Banking trojans targeting users in latin America are extremely common, accounting for a significant amount of the cybercrime in the region. Although there are many separate families - such as Numando, which we’ve covered on this blog before - the vast majority share a close resemblance to each other in terms of functionality and structure.
According to research published by ESET in 2020, most of the activity can be attributed to 11 families which have a large overlap in their implementation, suggesting that at the very least the operators are in contact with each other. This assertion is backed up by a few points, such as 6 of the 11 families using the same, completely custom encryption scheme not seen elsewhere; usage of the same obfuscation and packing techniques; and almost identical delivery methods. They also change as a group, with ESET reporting that during their research they observed the majority of the families switching to Themida packer simultaneously, as well as starting to use MSI packages instead of their original download methods.
These similarities run deep enough that it is generally hard to differentiate between them in an automated fashion. Some are more easily separated than others, but they share so many of the same TTPs and general techniques that one looks much like another. However this has also allowed us to analyse them as a batch, and this week we have implemented some detections to cover them as a ‘class’, rather than individually.
This update also includes a configuration extractor for the downloader components, dumping out C2 information to ensure good availability on the IoCs regardless of how well the sample runs. Some examples of the families concerned are below.
We added support for Hive ransomware back in August this year, but as usual it refuses to just stay the same forever. This week we have made some minor changes to ensure good coverage of the family, based on a number of observed samples which were not being properly detected.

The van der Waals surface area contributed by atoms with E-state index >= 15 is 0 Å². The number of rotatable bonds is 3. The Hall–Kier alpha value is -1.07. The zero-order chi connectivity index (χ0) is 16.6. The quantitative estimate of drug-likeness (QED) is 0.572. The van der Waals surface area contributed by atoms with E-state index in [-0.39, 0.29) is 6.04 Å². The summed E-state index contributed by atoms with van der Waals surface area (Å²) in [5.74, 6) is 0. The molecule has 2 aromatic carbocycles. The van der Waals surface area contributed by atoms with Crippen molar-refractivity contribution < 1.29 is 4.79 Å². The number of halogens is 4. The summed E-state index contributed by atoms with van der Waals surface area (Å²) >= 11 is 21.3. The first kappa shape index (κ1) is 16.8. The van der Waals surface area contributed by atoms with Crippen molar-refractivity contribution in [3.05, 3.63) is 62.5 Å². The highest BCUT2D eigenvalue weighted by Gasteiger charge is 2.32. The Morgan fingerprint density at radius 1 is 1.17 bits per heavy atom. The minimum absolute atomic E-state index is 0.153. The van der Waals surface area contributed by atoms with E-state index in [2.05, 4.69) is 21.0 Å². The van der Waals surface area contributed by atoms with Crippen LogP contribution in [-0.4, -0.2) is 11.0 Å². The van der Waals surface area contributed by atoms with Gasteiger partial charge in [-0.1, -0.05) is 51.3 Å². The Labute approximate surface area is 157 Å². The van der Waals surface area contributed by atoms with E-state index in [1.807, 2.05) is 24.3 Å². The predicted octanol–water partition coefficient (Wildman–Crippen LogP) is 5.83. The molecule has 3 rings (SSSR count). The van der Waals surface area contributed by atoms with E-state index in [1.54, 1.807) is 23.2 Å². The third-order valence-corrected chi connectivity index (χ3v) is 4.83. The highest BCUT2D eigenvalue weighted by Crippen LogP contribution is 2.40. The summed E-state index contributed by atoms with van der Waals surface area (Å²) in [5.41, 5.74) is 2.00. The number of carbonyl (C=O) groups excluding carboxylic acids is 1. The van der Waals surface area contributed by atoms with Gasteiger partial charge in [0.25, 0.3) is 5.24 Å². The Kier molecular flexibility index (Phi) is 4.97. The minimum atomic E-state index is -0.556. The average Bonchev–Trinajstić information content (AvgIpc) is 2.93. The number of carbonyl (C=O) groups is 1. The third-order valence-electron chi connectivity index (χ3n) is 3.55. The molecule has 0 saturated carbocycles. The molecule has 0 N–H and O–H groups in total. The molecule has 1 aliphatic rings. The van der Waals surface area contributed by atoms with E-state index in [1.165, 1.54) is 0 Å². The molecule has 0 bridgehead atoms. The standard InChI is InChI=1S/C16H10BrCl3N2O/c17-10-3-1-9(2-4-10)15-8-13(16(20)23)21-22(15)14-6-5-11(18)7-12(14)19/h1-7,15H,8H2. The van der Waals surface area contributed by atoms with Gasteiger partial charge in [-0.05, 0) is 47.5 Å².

Hive was first reported in June 2021. It uses the double extortion approach increasingly common with ransomware developers, where it exfiltrates sensitive files before encrypting so that the operators can then threaten to leak data as leverage in ransom negotiations. The group behind it has their own leak site online on similar lines to other larger families.
OnlyLogger first came to our attention thanks to a tweet some months ago by security researcher @benkow_.
IPLogger is a web service which can be used to track and log users’ IP addresses, helping attackers detect and evade sandboxes and other online analysis solutions.
Based on the file linked by Benkow, we were able to identify a number of other similar samples which belong to the same family. We have reviewed these and implemented some initial family signatures to classify them.
Danabot is a banking trojan/stealer which has been widely used in the wild since it appeared in mid-2018. It has featured in several of our blogposts recently, such as when we updated the configuration extractor back in August, so we won’t go into depth introducing it here.
This week sees another set of tweaks and improvements to keep up with changes to the payloads we’re seeing on Triage. Some of the relevant samples are shown below.